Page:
A Seattle immigrant's dogged determination

Less than a year after making aliya Gad Ben Rosen is learning Hebrew and has started a new business while traversing Israel's infamous bureaucracy.

seattle immigrant metro  (photo credit: Judy Lash Balint)
seattle immigrant metro
(photo credit: Judy Lash Balint)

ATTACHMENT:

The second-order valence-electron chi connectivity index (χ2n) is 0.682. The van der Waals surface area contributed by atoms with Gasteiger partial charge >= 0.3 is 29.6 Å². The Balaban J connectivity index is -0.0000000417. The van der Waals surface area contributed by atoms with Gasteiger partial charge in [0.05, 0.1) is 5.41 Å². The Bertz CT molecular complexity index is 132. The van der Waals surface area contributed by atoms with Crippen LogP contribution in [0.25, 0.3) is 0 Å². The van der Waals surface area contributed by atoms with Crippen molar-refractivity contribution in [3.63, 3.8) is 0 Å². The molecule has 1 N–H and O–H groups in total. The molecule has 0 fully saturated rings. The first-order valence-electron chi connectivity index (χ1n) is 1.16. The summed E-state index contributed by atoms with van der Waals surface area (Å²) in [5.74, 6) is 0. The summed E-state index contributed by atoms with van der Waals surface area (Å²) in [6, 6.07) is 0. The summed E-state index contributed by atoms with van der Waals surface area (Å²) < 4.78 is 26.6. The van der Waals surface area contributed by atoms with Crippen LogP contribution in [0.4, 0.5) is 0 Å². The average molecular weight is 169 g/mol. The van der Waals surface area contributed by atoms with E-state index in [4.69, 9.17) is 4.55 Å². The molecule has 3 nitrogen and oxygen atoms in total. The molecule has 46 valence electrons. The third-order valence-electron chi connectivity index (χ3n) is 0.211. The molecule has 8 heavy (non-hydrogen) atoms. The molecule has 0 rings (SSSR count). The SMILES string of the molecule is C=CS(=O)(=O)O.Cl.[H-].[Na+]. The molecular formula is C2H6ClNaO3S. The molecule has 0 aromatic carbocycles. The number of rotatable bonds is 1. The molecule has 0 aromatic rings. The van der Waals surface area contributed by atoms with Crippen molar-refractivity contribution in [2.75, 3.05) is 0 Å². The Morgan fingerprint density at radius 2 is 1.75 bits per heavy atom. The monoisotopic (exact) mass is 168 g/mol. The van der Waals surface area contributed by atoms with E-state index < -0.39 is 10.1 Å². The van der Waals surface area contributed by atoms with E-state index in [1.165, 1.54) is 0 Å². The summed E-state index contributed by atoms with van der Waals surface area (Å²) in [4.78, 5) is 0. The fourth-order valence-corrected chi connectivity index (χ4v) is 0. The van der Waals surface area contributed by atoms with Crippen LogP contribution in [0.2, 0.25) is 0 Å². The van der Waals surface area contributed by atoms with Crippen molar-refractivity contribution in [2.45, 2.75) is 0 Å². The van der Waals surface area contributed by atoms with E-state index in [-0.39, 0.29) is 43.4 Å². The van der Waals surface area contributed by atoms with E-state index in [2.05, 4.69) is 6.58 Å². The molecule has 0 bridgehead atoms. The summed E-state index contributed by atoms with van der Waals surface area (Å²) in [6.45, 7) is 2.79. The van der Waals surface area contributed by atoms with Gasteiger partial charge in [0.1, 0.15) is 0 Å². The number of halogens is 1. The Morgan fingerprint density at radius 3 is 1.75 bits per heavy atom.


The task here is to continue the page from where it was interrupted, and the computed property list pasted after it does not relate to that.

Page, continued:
MAKING A SPLASH. Ben Rosen (left) on opening day of his Ra'anana-based dog care enterprise. Judy Lash Balint Less than two years ago Martin Pittman sat across the table from me at a Seattle cafe and asked if I thought he'd make it in Israel. A single man in his mid-forties, he had fallen in love with Israel on his one visit to the country, and was aching to figure out a way to make Israel his home. He figured I might have some words of wisdom about the challenges involved, as a fellow immigrant from Seattle who also made aliya alone in my mid-forties some eight years earlier. I remember telling him about the cost of living here; social and religious life; and above all emphasizing the difficult question of making a living. Pittman was brimming with ideas based on his very varied previous work experience in Hawaii and Seattle, but ultimately focused on one innovative concept that we both felt had the potential for success. Two weeks ago, less than a year after he stepped off the Nefesh B'Nefesh plane at Ben-Gurion airport, Pittman - known in his new life as Gad Ben Rosen - hosted the festive opening of Petsplash, his new American-style dog care business in downtown Ra'anana. Dozens of friends and acquaintances came to show support, and brought their dogs to be professionally hosed-down and cared for by Ben Rosen and his enthusiastic young trainees. The colorful facility features three dog-size bathtubs and hoses; a ramp for the dogs to get up to the tubs and an outside courtyard where the freshly-bathed canines can safely shake off and shed. Ben Rosen spent the first 10 months of his life in Israel at the immigrant absorption center in Ra'anana, acclimating to Israeli society, learning Hebrew and planning his business. Dozens of fellow olim as well as staff from the center showed up to congratulate him on the opening. Ulpan teachers and administrators lavished praise on the former Seattleite, who they said went out of his way to welcome olim who arrived after he did. He is a regular at the Kinor David congregation, where members traditionally extend a warm welcome to new immigrants. Several families from the synagogue showed up to watch as their rabbi Zvi Koren affixed a mezuza to the door of the new business, as Ben Rosen recited the blessing. The Petsplash owner recounted how he had bought the mezuza in Jerusalem's Old City when he first decided to make aliya. The store's counter was built from the wooden shipping crate that brought his belongings from Seattle. In Seattle, he was a community activist, serving on the Ballard Community Council as well as a coordinator with the Flexcar program. In keeping with his community-minded ethos, Ben Rosen decided to donate the entire proceedings of his opening day to the Benji Hillman Foundation (http://www.benjihillman.org) in memory of the IDF commander from Ra'anana who was killed in last summer's Second Lebanon War just three weeks after his wedding. Hillman's mother, aunt, sister and several cousins who came to the opening expressed their appreciation for Ben Rosen's efforts and the significant sum raised from the day. Many of the dog-owners who brought their pets for a cleanup obviously delighted in talking shop with the knowledgeable proprietor, who seemed to know everything about how to make a dog feel good. And what about the legendary Israeli bureaucracy, that can stymie the most persistent businessperson? He had nothing but praise for the people at city hall who facilitated the arcane permit process, as well as for his professional advisers and friends who enabled a new immigrant with limited Hebrew but endless determination to embark on an innovative venture in his adoptedcommunity.